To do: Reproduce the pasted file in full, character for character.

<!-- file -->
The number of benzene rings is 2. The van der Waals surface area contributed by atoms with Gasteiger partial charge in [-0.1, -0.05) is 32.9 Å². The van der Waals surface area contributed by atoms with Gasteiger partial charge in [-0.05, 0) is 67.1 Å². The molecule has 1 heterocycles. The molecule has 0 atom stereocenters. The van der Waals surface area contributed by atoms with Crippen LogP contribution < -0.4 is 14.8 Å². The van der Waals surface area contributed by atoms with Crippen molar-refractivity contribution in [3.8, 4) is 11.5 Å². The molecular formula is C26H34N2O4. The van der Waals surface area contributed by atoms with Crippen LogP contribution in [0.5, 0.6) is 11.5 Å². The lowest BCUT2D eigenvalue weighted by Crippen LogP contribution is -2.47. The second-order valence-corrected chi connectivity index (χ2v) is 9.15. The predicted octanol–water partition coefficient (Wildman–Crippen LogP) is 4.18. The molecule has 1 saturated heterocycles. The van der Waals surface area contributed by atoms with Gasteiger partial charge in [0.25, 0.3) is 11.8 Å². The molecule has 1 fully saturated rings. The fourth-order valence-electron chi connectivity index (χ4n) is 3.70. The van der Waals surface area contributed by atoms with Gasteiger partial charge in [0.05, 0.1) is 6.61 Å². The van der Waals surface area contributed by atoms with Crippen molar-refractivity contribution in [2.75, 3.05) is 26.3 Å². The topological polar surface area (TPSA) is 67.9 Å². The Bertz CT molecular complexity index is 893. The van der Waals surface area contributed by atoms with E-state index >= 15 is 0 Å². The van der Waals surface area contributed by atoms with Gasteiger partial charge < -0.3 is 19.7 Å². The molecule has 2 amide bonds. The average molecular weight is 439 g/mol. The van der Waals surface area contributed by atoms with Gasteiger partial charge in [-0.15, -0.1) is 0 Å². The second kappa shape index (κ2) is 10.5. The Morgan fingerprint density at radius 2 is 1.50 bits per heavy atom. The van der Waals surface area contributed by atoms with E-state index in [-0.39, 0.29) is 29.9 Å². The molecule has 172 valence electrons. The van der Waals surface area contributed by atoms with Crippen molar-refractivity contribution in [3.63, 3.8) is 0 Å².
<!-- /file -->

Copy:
The number of benzene rings is 2. The van der Waals surface area contributed by atoms with Gasteiger partial charge in [-0.1, -0.05) is 32.9 Å². The van der Waals surface area contributed by atoms with Gasteiger partial charge in [-0.05, 0) is 67.1 Å². The molecule has 1 heterocycles. The molecule has 0 atom stereocenters. The van der Waals surface area contributed by atoms with Crippen LogP contribution < -0.4 is 14.8 Å². The van der Waals surface area contributed by atoms with Crippen molar-refractivity contribution in [3.8, 4) is 11.5 Å². The molecular formula is C26H34N2O4. The van der Waals surface area contributed by atoms with Crippen LogP contribution in [0.5, 0.6) is 11.5 Å². The lowest BCUT2D eigenvalue weighted by Crippen LogP contribution is -2.47. The second-order valence-corrected chi connectivity index (χ2v) is 9.15. The predicted octanol–water partition coefficient (Wildman–Crippen LogP) is 4.18. The molecule has 1 saturated heterocycles. The van der Waals surface area contributed by atoms with Gasteiger partial charge in [0.25, 0.3) is 11.8 Å². The molecule has 1 fully saturated rings. The fourth-order valence-electron chi connectivity index (χ4n) is 3.70. The van der Waals surface area contributed by atoms with Gasteiger partial charge in [0.05, 0.1) is 6.61 Å². The van der Waals surface area contributed by atoms with Crippen molar-refractivity contribution in [2.75, 3.05) is 26.3 Å². The topological polar surface area (TPSA) is 67.9 Å². The Bertz CT molecular complexity index is 893. The van der Waals surface area contributed by atoms with E-state index >= 15 is 0 Å². The van der Waals surface area contributed by atoms with Gasteiger partial charge < -0.3 is 19.7 Å². The molecule has 2 amide bonds. The average molecular weight is 439 g/mol. The van der Waals surface area contributed by atoms with Gasteiger partial charge in [-0.15, -0.1) is 0 Å². The second kappa shape index (κ2) is 10.5. The Morgan fingerprint density at radius 2 is 1.50 bits per heavy atom. The van der Waals surface area contributed by atoms with E-state index in [-0.39, 0.29) is 29.9 Å². The molecule has 172 valence electrons. The van der Waals surface area contributed by atoms with Crippen molar-refractivity contribution in [3.63, 3.8) is 0 Å².